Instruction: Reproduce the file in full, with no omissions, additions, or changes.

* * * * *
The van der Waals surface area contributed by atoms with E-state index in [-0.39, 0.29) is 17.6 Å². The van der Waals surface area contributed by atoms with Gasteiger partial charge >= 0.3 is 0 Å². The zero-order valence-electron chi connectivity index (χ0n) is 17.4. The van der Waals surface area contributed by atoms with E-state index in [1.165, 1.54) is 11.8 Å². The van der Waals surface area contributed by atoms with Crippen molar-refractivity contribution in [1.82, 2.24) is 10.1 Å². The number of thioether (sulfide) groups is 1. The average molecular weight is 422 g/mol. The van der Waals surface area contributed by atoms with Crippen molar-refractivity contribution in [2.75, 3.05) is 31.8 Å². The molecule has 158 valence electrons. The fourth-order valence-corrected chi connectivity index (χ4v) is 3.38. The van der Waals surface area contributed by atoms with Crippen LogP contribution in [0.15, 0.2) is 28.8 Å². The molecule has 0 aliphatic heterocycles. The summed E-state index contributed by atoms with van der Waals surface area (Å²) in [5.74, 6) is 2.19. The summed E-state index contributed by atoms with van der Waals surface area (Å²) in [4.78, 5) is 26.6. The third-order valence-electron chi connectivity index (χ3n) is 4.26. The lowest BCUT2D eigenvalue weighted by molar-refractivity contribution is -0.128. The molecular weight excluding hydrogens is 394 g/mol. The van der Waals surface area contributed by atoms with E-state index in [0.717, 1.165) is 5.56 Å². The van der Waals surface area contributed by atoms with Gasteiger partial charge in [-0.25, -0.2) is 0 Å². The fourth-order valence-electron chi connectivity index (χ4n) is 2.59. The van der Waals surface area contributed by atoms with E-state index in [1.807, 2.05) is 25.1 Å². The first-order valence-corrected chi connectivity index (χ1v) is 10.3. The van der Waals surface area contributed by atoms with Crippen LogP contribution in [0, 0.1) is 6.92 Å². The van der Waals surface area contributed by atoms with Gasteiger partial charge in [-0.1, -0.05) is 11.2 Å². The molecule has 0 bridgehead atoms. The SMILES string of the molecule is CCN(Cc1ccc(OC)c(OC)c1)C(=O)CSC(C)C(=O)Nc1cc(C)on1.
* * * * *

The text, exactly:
The van der Waals surface area contributed by atoms with E-state index in [-0.39, 0.29) is 17.6 Å². The van der Waals surface area contributed by atoms with Gasteiger partial charge >= 0.3 is 0 Å². The zero-order valence-electron chi connectivity index (χ0n) is 17.4. The van der Waals surface area contributed by atoms with E-state index in [1.165, 1.54) is 11.8 Å². The van der Waals surface area contributed by atoms with Crippen molar-refractivity contribution in [1.82, 2.24) is 10.1 Å². The number of thioether (sulfide) groups is 1. The average molecular weight is 422 g/mol. The van der Waals surface area contributed by atoms with Crippen molar-refractivity contribution in [2.75, 3.05) is 31.8 Å². The molecule has 158 valence electrons. The fourth-order valence-corrected chi connectivity index (χ4v) is 3.38. The van der Waals surface area contributed by atoms with Crippen LogP contribution in [0.15, 0.2) is 28.8 Å². The molecule has 0 aliphatic heterocycles. The summed E-state index contributed by atoms with van der Waals surface area (Å²) in [5.74, 6) is 2.19. The summed E-state index contributed by atoms with van der Waals surface area (Å²) in [4.78, 5) is 26.6. The third-order valence-electron chi connectivity index (χ3n) is 4.26. The lowest BCUT2D eigenvalue weighted by molar-refractivity contribution is -0.128. The molecular weight excluding hydrogens is 394 g/mol. The van der Waals surface area contributed by atoms with E-state index in [0.717, 1.165) is 5.56 Å². The van der Waals surface area contributed by atoms with Gasteiger partial charge in [-0.25, -0.2) is 0 Å². The fourth-order valence-electron chi connectivity index (χ4n) is 2.59. The van der Waals surface area contributed by atoms with E-state index in [1.807, 2.05) is 25.1 Å². The first-order valence-corrected chi connectivity index (χ1v) is 10.3. The van der Waals surface area contributed by atoms with Crippen LogP contribution in [0, 0.1) is 6.92 Å². The van der Waals surface area contributed by atoms with Gasteiger partial charge in [-0.1, -0.05) is 11.2 Å². The molecule has 0 bridgehead atoms. The SMILES string of the molecule is CCN(Cc1ccc(OC)c(OC)c1)C(=O)CSC(C)C(=O)Nc1cc(C)on1.